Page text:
Guest Column: What We Should Learn From Amazon
Last year, Amazon’s 10-K filing with the U.S. Securities and Exchange Commission listed publishers as its competitors in addition to bookstores and others—which started a flurry of chatter in the industry concerning the threat the online retailer poses to publishers in general. The nervous types worry that Amazon will eventually remove the need for middlemen like agents, distributors and even traditional publishers, as they create a one-on-one author/reader experience and purchasing system.
Fast forward to May of this year, when Amazon announced AmazonEncore, a program the company says “will use information such as customer reviews on Amazon.com to identify exceptional, overlooked books and authors with more potential than their sales may indicate.” Amazon buys the rights to these selections and intends to push them not only on its site, but also through traditional retail channels. The chatter became louder as people tried to sort out exactly what net effect Amazon’s move would have on publishing as we know it.
Despite the long-standing speculation that Amazon would move into direct competition with publishers, and the discomfort expressed by so many at the announcement of the AmazonEncore program, it’s not uncommon for a retailer in any industry to produce its own product. (Sterling Publishing is a wholly owned subsidiary of Barnes and Noble, for instance.) And while Amazon’s position of power in e-tailing is undebatable, the move to make AmazonEncore titles available to retail is a nod to the greater market share of the brick-and-mortar channels. It’s far too early for Amazon to do anything to alienate traditional publishers (its biggest suppliers of book content); rather than seeing AmazonEncore as an ominous strike against the current acquisition and distribution process, book industry players should take the opportunity to learn from one of the smartest players in the field.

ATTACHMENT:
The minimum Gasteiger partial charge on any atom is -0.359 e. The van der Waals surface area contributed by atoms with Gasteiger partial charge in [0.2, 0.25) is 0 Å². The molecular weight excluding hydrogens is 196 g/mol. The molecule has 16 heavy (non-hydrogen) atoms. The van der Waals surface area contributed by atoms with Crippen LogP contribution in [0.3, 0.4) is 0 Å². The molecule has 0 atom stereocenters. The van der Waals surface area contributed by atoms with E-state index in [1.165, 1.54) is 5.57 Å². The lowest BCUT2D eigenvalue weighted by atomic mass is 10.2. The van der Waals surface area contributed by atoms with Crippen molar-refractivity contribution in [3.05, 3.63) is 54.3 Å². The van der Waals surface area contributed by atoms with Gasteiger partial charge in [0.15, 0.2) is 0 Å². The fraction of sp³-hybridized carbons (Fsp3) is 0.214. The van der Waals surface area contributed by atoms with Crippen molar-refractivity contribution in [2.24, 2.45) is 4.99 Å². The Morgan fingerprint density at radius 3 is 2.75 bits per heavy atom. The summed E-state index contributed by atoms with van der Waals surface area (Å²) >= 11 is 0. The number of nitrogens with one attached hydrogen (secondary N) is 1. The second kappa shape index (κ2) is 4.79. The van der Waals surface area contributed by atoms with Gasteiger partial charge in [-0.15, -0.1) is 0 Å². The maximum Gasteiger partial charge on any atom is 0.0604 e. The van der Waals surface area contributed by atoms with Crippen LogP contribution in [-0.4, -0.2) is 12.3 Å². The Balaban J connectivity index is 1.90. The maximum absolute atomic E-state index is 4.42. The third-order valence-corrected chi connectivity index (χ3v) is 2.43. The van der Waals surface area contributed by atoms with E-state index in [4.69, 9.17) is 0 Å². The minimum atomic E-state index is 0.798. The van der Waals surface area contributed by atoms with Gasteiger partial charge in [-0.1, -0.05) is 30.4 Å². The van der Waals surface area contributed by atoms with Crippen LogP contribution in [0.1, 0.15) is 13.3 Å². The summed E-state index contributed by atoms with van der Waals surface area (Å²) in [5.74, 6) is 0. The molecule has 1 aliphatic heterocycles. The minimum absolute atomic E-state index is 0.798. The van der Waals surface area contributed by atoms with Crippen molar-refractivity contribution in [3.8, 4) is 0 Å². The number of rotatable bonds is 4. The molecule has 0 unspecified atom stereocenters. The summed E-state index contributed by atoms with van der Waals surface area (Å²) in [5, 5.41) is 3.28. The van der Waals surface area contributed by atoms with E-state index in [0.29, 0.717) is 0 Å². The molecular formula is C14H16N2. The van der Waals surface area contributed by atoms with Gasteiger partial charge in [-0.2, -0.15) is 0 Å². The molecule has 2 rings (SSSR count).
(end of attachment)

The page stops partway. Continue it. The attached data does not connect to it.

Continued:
It’s not surprising that our industry’s knee-jerk reactions to these developments are fear and resistance to change. This year’s BookExpo America CEO panels showed that fear of free books was the primary (if not misguided) concern of big publishers. The focus on fear instead of opportunity is all too common in this industry. The reality is that Amazon should be commended for forcing publishers to take a closer look at how talent is discovered. The model currently in place in traditional publishing—which puts content discovery in the hands of a select few agents and editors—becomes less and less viable as the volume of new titles continues to explode.